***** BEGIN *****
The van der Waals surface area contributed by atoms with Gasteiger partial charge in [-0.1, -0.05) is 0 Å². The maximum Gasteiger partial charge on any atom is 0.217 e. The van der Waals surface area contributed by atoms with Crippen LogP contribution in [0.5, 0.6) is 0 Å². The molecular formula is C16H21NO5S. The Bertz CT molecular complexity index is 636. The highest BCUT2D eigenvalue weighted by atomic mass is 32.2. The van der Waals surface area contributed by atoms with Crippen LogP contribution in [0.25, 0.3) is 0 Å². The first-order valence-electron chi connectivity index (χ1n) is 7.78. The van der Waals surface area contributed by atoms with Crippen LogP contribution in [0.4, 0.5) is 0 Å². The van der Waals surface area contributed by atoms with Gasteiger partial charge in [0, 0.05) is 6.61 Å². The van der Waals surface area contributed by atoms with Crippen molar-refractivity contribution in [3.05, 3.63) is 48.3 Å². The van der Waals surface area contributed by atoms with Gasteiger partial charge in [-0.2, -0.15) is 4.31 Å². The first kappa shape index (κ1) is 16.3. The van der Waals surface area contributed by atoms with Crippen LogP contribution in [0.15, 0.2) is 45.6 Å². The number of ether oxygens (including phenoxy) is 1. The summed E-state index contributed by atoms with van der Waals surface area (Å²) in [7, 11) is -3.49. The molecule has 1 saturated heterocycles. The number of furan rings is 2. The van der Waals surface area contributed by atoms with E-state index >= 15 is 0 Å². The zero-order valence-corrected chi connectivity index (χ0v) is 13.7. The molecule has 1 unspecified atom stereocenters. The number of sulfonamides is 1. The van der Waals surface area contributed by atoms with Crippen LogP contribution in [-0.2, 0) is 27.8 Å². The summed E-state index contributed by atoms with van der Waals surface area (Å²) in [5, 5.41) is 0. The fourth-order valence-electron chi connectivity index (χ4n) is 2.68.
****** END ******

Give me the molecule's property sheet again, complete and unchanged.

The van der Waals surface area contributed by atoms with Gasteiger partial charge in [-0.1, -0.05) is 0 Å². The maximum Gasteiger partial charge on any atom is 0.217 e. The van der Waals surface area contributed by atoms with Crippen LogP contribution in [0.5, 0.6) is 0 Å². The molecular formula is C16H21NO5S. The Bertz CT molecular complexity index is 636. The highest BCUT2D eigenvalue weighted by atomic mass is 32.2. The van der Waals surface area contributed by atoms with Crippen LogP contribution in [0.25, 0.3) is 0 Å². The first-order valence-electron chi connectivity index (χ1n) is 7.78. The van der Waals surface area contributed by atoms with Crippen LogP contribution in [0.4, 0.5) is 0 Å². The van der Waals surface area contributed by atoms with Gasteiger partial charge in [0, 0.05) is 6.61 Å². The van der Waals surface area contributed by atoms with Crippen molar-refractivity contribution in [3.05, 3.63) is 48.3 Å². The van der Waals surface area contributed by atoms with Gasteiger partial charge in [-0.2, -0.15) is 4.31 Å². The first kappa shape index (κ1) is 16.3. The van der Waals surface area contributed by atoms with Crippen LogP contribution in [0.15, 0.2) is 45.6 Å². The number of ether oxygens (including phenoxy) is 1. The summed E-state index contributed by atoms with van der Waals surface area (Å²) in [7, 11) is -3.49. The molecule has 1 saturated heterocycles. The number of furan rings is 2. The van der Waals surface area contributed by atoms with E-state index >= 15 is 0 Å². The zero-order valence-corrected chi connectivity index (χ0v) is 13.7. The molecule has 1 unspecified atom stereocenters. The number of sulfonamides is 1. The van der Waals surface area contributed by atoms with Crippen LogP contribution in [-0.2, 0) is 27.8 Å². The summed E-state index contributed by atoms with van der Waals surface area (Å²) in [5, 5.41) is 0. The fourth-order valence-electron chi connectivity index (χ4n) is 2.68.